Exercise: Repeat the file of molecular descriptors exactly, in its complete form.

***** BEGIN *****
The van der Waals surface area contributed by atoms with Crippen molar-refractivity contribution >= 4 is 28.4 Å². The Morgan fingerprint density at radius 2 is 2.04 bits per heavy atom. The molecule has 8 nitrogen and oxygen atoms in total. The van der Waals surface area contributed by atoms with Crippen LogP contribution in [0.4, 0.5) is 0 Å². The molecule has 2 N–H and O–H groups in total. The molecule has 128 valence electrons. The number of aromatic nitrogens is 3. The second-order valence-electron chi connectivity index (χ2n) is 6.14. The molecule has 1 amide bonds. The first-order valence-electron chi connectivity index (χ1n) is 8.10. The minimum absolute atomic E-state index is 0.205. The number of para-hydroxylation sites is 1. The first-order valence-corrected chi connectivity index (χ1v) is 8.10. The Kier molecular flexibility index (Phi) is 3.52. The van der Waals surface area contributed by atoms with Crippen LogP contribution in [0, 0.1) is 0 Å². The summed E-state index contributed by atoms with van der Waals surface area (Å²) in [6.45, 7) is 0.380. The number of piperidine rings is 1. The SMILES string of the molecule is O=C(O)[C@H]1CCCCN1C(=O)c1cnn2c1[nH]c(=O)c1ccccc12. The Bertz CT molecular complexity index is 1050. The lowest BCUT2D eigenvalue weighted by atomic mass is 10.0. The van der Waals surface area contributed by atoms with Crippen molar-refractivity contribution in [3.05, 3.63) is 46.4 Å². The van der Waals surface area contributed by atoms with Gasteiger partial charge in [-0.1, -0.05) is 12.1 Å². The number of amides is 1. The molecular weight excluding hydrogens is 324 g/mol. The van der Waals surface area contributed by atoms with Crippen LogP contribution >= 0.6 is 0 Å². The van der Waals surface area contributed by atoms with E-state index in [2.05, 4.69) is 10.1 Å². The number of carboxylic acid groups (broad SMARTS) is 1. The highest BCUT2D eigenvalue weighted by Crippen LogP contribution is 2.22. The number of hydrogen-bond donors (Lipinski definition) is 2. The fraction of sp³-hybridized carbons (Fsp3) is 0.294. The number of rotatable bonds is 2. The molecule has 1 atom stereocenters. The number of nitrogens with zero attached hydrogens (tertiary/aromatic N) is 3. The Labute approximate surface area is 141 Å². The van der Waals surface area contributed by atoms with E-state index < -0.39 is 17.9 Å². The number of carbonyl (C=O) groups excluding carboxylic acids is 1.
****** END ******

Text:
The van der Waals surface area contributed by atoms with Crippen molar-refractivity contribution >= 4 is 28.4 Å². The Morgan fingerprint density at radius 2 is 2.04 bits per heavy atom. The molecule has 8 nitrogen and oxygen atoms in total. The van der Waals surface area contributed by atoms with Crippen LogP contribution in [0.4, 0.5) is 0 Å². The molecule has 2 N–H and O–H groups in total. The molecule has 128 valence electrons. The number of aromatic nitrogens is 3. The second-order valence-electron chi connectivity index (χ2n) is 6.14. The molecule has 1 amide bonds. The first-order valence-electron chi connectivity index (χ1n) is 8.10. The minimum absolute atomic E-state index is 0.205. The number of para-hydroxylation sites is 1. The first-order valence-corrected chi connectivity index (χ1v) is 8.10. The Kier molecular flexibility index (Phi) is 3.52. The van der Waals surface area contributed by atoms with Crippen LogP contribution in [0, 0.1) is 0 Å². The summed E-state index contributed by atoms with van der Waals surface area (Å²) in [6.45, 7) is 0.380. The number of piperidine rings is 1. The SMILES string of the molecule is O=C(O)[C@H]1CCCCN1C(=O)c1cnn2c1[nH]c(=O)c1ccccc12. The Bertz CT molecular complexity index is 1050. The lowest BCUT2D eigenvalue weighted by atomic mass is 10.0. The van der Waals surface area contributed by atoms with Crippen molar-refractivity contribution in [3.05, 3.63) is 46.4 Å². The van der Waals surface area contributed by atoms with Gasteiger partial charge in [-0.1, -0.05) is 12.1 Å². The number of amides is 1. The molecular weight excluding hydrogens is 324 g/mol. The van der Waals surface area contributed by atoms with Crippen LogP contribution >= 0.6 is 0 Å². The van der Waals surface area contributed by atoms with E-state index in [2.05, 4.69) is 10.1 Å². The number of carboxylic acid groups (broad SMARTS) is 1. The highest BCUT2D eigenvalue weighted by Crippen LogP contribution is 2.22. The number of hydrogen-bond donors (Lipinski definition) is 2. The fraction of sp³-hybridized carbons (Fsp3) is 0.294. The number of rotatable bonds is 2. The molecule has 1 atom stereocenters. The number of nitrogens with zero attached hydrogens (tertiary/aromatic N) is 3. The Labute approximate surface area is 141 Å². The van der Waals surface area contributed by atoms with E-state index < -0.39 is 17.9 Å². The number of carbonyl (C=O) groups excluding carboxylic acids is 1.